Previously, I have talked about inflation, what causes it and why it’s bad. Most people intuitively grasp the problem with inflation, particularly when it’s rapid. Prices are higher. Everything costs more. And because pay tends to lag prices, you end up being able to afford less of the things you want.
Deflation is the flip side of that coin. Now, it’s tempting to think that if inflation is bad, that deflation must be good. Unfortunately, that’s not the way it works.
Remember what I said earlier that inflation was what happens when money supply grows faster than economic output (the production of goods and services)? Deflation is the reverse. Money supply gets smaller relative to economic output.
What happens when the money supply shrinks (or economic output grows faster than money supply)? Well, in inflation, a growth in money supply mean people buy more stuff, retailers order more from wholesalers, who order more from manufacturers, who end up wanting to ramp production and so bid up the price of raw materials (including labor), and then the prices work their way down the chain. This process can masquerade as economic growth. But prices catch up and in the end you have the same goods and services, the same real wealth, being produced, just at a higher price point.
Deflation works the other way. People and businesses have less money. They buy less stuff. Retailers order less from wholesalers, wholesalers buy less from manufacturers. Manufacturers have less need of raw materials, including labor. Producers of raw materials can’t sell so they end up being forced to reduce prices in order to recoup anything. If allowed to run its course, you, again, end up with the same goods and services, just at a lower price point.
There are two problems, however. One is the time taken to run its course. Time matters, particularly with things like credit and debt and on things that require considerable time between when expenses are incurred and when returns are received. Consider a couple of examples.
Few people are able to buy a home outright. Most have to take a mortgage, a long term loan with the house as collateral. In a deflationary economy, the income of the person holding the mortgage falls. The mortgage payments, however, are based on the pre-deflation value of money. So the mortgage payments become a larger portion of the homeowner’s income. And since that income is a “scarce resource that has alternative uses” the other things the person could have done with that income–new shoes, the kid’s braces, dance lessons, nicer meals, whatever–must fall by the wayside. In some more marginal cases, the homeowner will end up defaulting on the mortgage losing the house. All of this means a reduced standard of living for the people in the economy. If the deflation rate is small, this effect will be modest and, perhaps, not even noticed. Things won’t be quite as prosperous as they would otherwise have been but people are rarely very good at judging how prosperous they would have been and so the negative effects of deflation remain unmarked.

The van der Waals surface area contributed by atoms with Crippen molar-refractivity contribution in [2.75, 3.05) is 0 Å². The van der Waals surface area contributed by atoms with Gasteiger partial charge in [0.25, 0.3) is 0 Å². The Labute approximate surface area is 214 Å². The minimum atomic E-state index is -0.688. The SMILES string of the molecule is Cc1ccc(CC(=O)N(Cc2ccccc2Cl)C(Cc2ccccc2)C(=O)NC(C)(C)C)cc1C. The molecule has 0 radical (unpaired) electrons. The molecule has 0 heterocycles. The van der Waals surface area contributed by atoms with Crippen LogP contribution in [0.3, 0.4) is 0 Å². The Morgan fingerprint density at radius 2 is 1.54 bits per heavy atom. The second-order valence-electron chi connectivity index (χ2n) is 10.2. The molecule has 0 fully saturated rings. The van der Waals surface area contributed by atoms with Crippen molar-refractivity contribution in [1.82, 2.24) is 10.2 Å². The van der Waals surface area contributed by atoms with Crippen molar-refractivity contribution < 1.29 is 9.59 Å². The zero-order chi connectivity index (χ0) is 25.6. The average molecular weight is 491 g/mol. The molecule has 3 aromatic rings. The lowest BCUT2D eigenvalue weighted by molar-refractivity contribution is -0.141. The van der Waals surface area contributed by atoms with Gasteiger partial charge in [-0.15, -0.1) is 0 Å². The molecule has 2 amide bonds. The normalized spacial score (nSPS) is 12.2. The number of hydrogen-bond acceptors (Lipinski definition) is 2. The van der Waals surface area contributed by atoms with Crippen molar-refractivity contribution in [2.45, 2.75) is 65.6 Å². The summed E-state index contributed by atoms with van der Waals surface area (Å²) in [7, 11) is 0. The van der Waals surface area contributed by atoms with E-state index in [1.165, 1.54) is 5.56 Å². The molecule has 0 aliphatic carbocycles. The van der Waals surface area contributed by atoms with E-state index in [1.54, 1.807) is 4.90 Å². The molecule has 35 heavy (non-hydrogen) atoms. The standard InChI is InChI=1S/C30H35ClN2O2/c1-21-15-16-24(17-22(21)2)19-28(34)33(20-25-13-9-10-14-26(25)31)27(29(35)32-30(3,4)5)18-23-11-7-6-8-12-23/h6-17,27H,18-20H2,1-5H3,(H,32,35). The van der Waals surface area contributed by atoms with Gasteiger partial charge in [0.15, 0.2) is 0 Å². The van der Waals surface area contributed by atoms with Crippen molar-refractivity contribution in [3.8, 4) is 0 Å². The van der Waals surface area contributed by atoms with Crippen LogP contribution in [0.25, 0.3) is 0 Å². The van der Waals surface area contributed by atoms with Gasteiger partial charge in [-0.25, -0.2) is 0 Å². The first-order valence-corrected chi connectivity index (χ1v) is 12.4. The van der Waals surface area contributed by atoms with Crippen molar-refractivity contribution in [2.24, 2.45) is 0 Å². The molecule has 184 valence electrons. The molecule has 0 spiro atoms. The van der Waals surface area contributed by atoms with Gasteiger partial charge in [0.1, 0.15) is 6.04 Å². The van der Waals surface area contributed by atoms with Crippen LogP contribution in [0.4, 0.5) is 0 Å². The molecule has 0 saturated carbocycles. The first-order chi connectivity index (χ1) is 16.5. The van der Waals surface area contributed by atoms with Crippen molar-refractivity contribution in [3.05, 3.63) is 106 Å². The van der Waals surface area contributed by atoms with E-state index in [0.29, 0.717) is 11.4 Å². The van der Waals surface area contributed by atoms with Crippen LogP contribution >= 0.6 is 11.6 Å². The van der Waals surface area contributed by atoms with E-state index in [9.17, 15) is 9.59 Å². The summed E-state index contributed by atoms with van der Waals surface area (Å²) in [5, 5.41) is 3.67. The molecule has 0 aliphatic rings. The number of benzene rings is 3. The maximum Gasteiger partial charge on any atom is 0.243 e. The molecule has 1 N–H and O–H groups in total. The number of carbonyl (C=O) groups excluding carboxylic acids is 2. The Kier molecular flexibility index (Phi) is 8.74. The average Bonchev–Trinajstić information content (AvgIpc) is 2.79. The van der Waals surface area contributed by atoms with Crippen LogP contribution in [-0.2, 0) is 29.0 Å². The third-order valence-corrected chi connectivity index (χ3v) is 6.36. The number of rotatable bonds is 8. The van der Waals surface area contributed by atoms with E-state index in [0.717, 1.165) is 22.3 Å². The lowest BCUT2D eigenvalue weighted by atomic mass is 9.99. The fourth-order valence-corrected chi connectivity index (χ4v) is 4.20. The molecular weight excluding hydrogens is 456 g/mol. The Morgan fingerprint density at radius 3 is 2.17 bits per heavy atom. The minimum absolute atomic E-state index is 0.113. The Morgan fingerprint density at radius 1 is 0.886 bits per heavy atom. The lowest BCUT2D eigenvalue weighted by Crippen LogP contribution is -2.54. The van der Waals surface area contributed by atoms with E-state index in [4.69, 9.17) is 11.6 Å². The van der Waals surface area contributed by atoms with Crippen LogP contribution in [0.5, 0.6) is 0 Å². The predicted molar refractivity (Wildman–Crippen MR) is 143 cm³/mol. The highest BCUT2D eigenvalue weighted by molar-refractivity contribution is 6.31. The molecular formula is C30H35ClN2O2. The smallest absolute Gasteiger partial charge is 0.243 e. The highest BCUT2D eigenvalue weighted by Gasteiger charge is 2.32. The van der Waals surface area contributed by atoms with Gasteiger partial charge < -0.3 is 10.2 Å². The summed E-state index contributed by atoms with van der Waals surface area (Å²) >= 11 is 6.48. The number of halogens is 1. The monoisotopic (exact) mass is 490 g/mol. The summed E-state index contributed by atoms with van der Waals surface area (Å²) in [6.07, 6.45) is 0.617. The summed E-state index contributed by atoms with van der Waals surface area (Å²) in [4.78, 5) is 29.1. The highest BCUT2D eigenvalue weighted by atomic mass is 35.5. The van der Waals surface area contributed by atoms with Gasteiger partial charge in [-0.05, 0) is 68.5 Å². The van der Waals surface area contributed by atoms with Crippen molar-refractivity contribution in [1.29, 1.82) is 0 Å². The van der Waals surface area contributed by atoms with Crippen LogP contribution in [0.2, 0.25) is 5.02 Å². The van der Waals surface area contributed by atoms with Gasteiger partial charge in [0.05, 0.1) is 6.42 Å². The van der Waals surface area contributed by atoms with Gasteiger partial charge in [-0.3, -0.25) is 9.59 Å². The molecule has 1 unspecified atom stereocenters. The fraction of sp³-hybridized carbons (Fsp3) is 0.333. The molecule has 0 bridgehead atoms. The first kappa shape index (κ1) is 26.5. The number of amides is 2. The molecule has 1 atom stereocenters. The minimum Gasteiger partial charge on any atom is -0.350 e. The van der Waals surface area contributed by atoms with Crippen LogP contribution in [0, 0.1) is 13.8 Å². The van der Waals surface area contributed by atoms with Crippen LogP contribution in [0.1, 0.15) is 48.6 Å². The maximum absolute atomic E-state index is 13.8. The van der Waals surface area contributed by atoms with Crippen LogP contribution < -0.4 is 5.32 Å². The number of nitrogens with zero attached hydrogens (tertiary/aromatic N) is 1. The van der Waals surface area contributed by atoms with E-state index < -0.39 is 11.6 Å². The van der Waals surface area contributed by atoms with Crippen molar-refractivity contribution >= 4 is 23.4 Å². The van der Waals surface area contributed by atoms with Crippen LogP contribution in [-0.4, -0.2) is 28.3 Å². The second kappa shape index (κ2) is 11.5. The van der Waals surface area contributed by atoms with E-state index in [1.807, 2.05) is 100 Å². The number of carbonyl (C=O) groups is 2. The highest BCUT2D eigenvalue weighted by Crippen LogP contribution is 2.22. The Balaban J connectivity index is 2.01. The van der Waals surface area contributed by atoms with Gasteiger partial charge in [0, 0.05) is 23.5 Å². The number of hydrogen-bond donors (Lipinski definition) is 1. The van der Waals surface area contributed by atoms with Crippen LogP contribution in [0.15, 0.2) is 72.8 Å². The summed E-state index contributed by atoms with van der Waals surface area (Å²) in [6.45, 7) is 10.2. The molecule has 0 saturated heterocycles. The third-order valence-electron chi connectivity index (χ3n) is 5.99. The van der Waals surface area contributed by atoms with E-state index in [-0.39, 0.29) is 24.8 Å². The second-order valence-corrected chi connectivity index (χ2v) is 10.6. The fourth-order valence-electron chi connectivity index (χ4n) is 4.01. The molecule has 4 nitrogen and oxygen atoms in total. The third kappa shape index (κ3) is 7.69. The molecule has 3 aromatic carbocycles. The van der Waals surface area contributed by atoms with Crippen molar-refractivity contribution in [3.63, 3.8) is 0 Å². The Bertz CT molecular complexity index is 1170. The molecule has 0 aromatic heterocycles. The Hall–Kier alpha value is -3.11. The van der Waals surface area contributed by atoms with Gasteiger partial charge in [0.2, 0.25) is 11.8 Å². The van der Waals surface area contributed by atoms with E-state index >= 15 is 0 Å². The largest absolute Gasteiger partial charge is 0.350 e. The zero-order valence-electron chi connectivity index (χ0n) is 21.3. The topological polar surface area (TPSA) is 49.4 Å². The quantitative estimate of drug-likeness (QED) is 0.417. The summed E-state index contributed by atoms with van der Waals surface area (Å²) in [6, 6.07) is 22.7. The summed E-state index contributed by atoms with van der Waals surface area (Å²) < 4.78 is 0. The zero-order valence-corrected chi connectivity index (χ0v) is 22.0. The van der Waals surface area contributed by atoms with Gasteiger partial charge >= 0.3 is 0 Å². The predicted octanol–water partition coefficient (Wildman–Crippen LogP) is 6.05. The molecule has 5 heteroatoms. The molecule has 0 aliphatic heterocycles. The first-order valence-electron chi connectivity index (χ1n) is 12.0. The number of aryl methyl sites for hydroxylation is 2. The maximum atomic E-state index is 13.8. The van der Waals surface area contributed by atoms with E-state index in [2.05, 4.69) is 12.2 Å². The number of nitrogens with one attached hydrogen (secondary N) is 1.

Another example is farming. Farms are an excellent case of the time lag between the inputs–seed, water, land, fertilizer, all the myriad activities involved in producing and raising a crop–and getting the crop to market. This can be enough time for deflation to reduce the sale price of the crop relative to the cost of producing it. The costs are at pre-deflation prices while the crop sells at post-deflation prices. The result is less money in the farmer’s hands at the end of the year. And, again, in some marginal cases the farms fail. The farmers go bankrupt and are no longer able to continue. However, that cannot continue too far because people still need to eat. And so prices on food don’t fall quite as much as other prices because, since people do still need to eat, resources (in this case people’s spending money) will be shifted from other things to food. Food will become relatively more expensive meaning, once again (“scarce resources that have alternative uses”) people will have less to spend on other nice things they want.
In addition, the farms that will be better able to survive the deflationary times will be the more economically efficient ones–generally the big agribusinesses. The small family farms tend to be more economically marginal and will be the hardest hit.
These examples illustrate the problem which will be echoed all up and down the economy in greater or lesser magnitude.
The problem is made worse by many attempts to mitigate the problems of deflation. The Stock Market Crash of 1929 caused a major contraction in the money supply. Businesses, right along with everyone else, did not have cash to spend. They had to reduce costs. The problem was there was strong government pressure starting with the Hoover administration to keep wages at pre-deflationary wages. The result was rapidly rising unemployment that turned what could have been a simple, albeit large, economic correction into The Great Depression.
Both inflation and deflation cause harm to the economy. When the rates, whether of inflation or deflation, are small, the harm is usually small enough to be ignored, generally expressing in the form of somewhat reduced economic growth. What matters most is a stable money supply that grows at close to growth in economic output. Vary much from that in either direction and things get bad.
It’s like walking a tightrope without being able to see the rope.